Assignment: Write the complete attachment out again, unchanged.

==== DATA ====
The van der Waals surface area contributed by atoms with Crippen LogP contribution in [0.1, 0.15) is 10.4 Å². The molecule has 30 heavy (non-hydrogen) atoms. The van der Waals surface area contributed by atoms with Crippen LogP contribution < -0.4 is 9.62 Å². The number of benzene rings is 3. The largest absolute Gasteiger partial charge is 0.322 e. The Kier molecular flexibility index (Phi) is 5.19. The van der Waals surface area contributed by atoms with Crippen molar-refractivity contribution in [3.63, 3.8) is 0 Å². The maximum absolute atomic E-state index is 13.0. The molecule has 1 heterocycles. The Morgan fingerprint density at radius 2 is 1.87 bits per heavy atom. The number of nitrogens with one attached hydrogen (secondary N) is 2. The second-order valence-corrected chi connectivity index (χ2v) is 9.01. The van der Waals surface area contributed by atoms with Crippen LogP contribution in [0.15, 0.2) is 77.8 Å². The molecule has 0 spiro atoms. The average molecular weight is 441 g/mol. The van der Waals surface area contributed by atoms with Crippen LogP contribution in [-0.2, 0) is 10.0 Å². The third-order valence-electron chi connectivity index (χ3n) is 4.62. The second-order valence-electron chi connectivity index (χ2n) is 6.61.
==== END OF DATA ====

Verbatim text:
The van der Waals surface area contributed by atoms with Crippen LogP contribution in [0.1, 0.15) is 10.4 Å². The molecule has 30 heavy (non-hydrogen) atoms. The van der Waals surface area contributed by atoms with Crippen LogP contribution < -0.4 is 9.62 Å². The number of benzene rings is 3. The largest absolute Gasteiger partial charge is 0.322 e. The Kier molecular flexibility index (Phi) is 5.19. The van der Waals surface area contributed by atoms with Crippen molar-refractivity contribution in [3.63, 3.8) is 0 Å². The maximum absolute atomic E-state index is 13.0. The molecule has 1 heterocycles. The Morgan fingerprint density at radius 2 is 1.87 bits per heavy atom. The number of nitrogens with one attached hydrogen (secondary N) is 2. The second-order valence-corrected chi connectivity index (χ2v) is 9.01. The van der Waals surface area contributed by atoms with Crippen LogP contribution in [0.15, 0.2) is 77.8 Å². The molecule has 0 spiro atoms. The average molecular weight is 441 g/mol. The van der Waals surface area contributed by atoms with Crippen LogP contribution in [-0.2, 0) is 10.0 Å². The third-order valence-electron chi connectivity index (χ3n) is 4.62. The second-order valence-electron chi connectivity index (χ2n) is 6.61.